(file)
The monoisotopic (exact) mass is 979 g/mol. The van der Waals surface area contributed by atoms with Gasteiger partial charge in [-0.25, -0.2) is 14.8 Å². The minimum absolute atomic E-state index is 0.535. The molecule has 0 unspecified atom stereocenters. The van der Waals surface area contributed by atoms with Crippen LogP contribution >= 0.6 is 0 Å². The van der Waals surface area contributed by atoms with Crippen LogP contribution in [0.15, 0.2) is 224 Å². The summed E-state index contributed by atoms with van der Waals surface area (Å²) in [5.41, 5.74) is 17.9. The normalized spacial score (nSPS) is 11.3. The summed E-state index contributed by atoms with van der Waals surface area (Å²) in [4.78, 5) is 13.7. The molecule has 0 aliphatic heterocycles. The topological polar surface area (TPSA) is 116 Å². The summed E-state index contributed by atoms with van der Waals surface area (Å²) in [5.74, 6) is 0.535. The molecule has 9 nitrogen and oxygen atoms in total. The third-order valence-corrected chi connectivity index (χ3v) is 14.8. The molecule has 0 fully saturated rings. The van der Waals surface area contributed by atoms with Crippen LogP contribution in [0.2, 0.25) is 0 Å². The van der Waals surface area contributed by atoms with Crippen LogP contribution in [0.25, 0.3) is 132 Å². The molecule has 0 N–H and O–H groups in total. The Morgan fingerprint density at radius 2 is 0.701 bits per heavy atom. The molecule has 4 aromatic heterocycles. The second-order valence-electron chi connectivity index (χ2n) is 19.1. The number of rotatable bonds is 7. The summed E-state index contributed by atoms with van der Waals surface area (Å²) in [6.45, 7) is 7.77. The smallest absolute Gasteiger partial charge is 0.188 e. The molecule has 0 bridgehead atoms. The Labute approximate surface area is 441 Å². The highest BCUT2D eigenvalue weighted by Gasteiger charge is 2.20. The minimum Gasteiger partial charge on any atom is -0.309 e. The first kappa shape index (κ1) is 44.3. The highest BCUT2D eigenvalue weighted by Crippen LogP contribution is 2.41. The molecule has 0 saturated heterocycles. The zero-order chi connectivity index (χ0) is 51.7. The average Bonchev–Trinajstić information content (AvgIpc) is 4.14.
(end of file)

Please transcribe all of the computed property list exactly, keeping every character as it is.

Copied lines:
The monoisotopic (exact) mass is 979 g/mol. The van der Waals surface area contributed by atoms with Gasteiger partial charge in [-0.25, -0.2) is 14.8 Å². The minimum absolute atomic E-state index is 0.535. The molecule has 0 unspecified atom stereocenters. The van der Waals surface area contributed by atoms with Crippen LogP contribution >= 0.6 is 0 Å². The van der Waals surface area contributed by atoms with Crippen LogP contribution in [0.15, 0.2) is 224 Å². The summed E-state index contributed by atoms with van der Waals surface area (Å²) in [5.41, 5.74) is 17.9. The normalized spacial score (nSPS) is 11.3. The summed E-state index contributed by atoms with van der Waals surface area (Å²) in [4.78, 5) is 13.7. The molecule has 0 aliphatic heterocycles. The topological polar surface area (TPSA) is 116 Å². The summed E-state index contributed by atoms with van der Waals surface area (Å²) in [5.74, 6) is 0.535. The molecule has 9 nitrogen and oxygen atoms in total. The third-order valence-corrected chi connectivity index (χ3v) is 14.8. The molecule has 0 fully saturated rings. The van der Waals surface area contributed by atoms with Crippen LogP contribution in [0.2, 0.25) is 0 Å². The van der Waals surface area contributed by atoms with Crippen LogP contribution in [0.25, 0.3) is 132 Å². The molecule has 0 N–H and O–H groups in total. The Morgan fingerprint density at radius 2 is 0.701 bits per heavy atom. The molecule has 4 aromatic heterocycles. The second-order valence-electron chi connectivity index (χ2n) is 19.1. The number of rotatable bonds is 7. The summed E-state index contributed by atoms with van der Waals surface area (Å²) in [6.45, 7) is 7.77. The smallest absolute Gasteiger partial charge is 0.188 e. The molecule has 0 bridgehead atoms. The Labute approximate surface area is 441 Å². The highest BCUT2D eigenvalue weighted by Gasteiger charge is 2.20. The minimum Gasteiger partial charge on any atom is -0.309 e. The first kappa shape index (κ1) is 44.3. The highest BCUT2D eigenvalue weighted by Crippen LogP contribution is 2.41. The molecule has 0 saturated heterocycles. The zero-order chi connectivity index (χ0) is 51.7. The average Bonchev–Trinajstić information content (AvgIpc) is 4.14.